Mining activities under way in Lhunze are seen in this still from a video made by Tibet Huayu Mining.

Mining activities under way in Lhunze are seen in this still from a video made by Tibet Huayu Mining.

However, the new mining activities seem to mean that the setting down roots activity involves rapid and significant increase in the Chinese population in the Himalayas, which, Zheng has been cited as saying, would provide stable, long-term support for any diplomatic or military operations aimed at gradually driving Indian forces out of territory claimed by China.

“This is similar to what has happened in the South China Sea,” where Beijing has asserted its claim to much of the contested waters by building artificial islands and increasing its naval activity, Zheng has said.

Also, Hao Xiaoguang, a researcher with the Institute of Geodesy and Geophysics at the Chinese Academy of Sciences in Wuhan, Hubei and a senior government specialist in China-India disputes in South Tibet, has said Beijing was likely to take the same approach to the Himalayas as it had to the South China Sea.

In fact, Hao has said, As China’s economic, geopolitical and military strength continues to increase, “it is only a matter of time before South Tibet returns to Chinese control.”

“What China [has] achieved today in the South China Sea was almost unthinkable a decade ago. I am optimistic [about] what will happen in the Himalayas in the coming years because President Xi has made it clear that ‘not a single inch of our land will be or can be ceded from China’, which definitely includes South Tibet,” he has said.

On the other hand, India has done little or nothing to carry out developments on its side of the border territory prompting local residents to move out of there to seek livelihood elsewhere. There only exists a 2013 study by Trilochan Singh, director of the University-Industry Inter-Linkage Centre at the Arunachal University of Studies and a former government geologist. Known resources in the state include coal, oil and natural gas, dolomite, limestone, graphite, lead and zinc, but the scope of the reserves has mostly remained unknown.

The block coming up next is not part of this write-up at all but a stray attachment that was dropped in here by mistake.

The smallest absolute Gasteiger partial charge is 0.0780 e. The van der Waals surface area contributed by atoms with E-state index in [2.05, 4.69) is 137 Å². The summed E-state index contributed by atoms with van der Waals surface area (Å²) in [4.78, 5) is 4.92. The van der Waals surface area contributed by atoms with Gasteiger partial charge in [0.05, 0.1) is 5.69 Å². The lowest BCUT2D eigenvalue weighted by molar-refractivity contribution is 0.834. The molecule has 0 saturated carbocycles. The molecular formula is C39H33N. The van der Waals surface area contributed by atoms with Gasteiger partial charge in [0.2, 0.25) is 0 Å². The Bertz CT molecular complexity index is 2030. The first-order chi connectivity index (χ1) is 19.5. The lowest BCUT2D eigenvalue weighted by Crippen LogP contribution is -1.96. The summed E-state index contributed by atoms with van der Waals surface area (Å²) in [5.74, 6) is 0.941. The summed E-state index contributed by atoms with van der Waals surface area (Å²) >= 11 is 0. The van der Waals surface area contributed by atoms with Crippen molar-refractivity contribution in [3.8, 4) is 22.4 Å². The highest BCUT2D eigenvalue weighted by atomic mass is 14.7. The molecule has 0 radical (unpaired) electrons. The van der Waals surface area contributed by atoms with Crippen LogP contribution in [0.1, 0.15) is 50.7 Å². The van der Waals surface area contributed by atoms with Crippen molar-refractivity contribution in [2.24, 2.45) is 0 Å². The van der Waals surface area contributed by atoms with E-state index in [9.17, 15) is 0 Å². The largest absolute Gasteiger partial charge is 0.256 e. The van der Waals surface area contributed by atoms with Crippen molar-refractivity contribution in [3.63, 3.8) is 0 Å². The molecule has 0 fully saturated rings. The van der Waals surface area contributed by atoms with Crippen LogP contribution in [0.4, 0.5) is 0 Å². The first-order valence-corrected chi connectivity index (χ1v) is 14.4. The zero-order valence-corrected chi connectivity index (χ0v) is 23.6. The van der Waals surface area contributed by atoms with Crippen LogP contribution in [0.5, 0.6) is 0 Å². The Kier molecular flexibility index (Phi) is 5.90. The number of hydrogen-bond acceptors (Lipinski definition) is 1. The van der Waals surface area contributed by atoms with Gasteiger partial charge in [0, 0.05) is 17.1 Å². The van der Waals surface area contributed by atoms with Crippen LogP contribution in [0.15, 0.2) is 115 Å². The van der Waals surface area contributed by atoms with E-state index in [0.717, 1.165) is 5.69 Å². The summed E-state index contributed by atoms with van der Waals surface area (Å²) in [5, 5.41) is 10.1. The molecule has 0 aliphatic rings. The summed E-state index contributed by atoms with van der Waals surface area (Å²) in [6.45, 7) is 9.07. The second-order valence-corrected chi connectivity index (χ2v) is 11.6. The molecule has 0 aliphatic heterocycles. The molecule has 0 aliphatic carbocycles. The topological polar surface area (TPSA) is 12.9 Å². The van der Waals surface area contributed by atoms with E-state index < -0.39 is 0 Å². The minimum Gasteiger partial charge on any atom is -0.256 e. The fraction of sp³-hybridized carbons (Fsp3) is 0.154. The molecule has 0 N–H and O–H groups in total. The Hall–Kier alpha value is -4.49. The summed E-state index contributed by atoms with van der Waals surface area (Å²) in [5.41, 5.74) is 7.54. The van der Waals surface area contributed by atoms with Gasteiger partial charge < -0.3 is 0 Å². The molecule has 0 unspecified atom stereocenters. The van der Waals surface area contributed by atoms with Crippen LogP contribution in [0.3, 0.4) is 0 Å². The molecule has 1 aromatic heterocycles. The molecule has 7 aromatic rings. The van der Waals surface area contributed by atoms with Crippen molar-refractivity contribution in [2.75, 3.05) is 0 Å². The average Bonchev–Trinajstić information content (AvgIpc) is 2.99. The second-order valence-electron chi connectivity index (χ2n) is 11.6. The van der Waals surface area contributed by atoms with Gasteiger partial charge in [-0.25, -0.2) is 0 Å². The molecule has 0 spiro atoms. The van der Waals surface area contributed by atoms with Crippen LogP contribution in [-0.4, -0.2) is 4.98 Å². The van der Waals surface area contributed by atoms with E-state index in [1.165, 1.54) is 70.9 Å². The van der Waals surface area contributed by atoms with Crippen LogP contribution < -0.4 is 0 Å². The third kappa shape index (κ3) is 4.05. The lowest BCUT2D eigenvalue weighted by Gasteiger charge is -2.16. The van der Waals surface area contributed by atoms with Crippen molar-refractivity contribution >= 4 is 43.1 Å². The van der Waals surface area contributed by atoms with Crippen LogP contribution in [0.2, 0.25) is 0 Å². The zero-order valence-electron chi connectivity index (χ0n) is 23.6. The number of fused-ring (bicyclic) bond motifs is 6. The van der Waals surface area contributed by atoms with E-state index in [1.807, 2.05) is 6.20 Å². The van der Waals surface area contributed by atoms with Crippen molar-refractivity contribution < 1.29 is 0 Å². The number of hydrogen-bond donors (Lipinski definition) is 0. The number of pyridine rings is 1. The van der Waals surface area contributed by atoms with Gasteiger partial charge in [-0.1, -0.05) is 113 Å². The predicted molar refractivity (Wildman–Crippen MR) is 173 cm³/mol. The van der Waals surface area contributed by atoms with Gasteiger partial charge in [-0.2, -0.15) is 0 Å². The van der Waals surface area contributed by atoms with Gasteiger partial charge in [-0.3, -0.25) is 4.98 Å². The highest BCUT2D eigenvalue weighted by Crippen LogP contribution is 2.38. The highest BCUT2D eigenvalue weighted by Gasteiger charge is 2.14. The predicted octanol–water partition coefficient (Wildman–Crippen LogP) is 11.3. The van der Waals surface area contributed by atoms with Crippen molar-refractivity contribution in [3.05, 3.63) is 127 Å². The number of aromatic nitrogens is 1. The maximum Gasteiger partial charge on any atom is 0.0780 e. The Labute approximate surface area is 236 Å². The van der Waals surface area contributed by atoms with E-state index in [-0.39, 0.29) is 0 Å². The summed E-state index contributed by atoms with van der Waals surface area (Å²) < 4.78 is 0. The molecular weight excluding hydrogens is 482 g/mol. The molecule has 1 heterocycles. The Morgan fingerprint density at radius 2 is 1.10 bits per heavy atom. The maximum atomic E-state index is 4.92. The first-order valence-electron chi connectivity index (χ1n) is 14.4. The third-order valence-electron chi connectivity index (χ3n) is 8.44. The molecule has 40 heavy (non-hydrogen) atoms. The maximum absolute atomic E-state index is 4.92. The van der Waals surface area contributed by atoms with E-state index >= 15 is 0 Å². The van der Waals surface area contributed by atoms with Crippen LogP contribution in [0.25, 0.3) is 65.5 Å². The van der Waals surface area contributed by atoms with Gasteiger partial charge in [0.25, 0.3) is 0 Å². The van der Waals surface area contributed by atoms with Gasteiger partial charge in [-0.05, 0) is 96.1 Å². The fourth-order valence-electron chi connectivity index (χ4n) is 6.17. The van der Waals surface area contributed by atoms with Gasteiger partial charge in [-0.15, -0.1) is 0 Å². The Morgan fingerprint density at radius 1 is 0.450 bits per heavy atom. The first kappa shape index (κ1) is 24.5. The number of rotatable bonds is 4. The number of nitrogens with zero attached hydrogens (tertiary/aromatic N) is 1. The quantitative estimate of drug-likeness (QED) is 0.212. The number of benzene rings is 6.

The situation today remains more or less the same as it was at the time of the study, as the natural resources in Arunachal “are not being harnessed at present”, Singh was quoted as saying.

Meanwhile in Lhunze County, people have come from across China. After nightfall, the bars and barbecue stands are filled with the sound of people speaking dialects from across China, the report said. They are miners and labourers, but there are also sleek salesmen and investors dressed in suits and shiny shoes, it added.

The report cited a Chinese woman running a laundry service who did not want to be named as saying she had about 30 to 40 customers a day, and although dry cleaning was expensive, that did not seem to bother her regulars. She has also said, “Most people here earn a decent income,” with an average monthly salary of 10,000 yuan.

Nevertheless, the Chinese government still tightly controls entry to Lhunze, with the report saying the county remained a restricted military zone. To go there, Chinese citizens need a special permit issued by the military at a security checkpoint and foreigners are barred from the area in most cases, it added.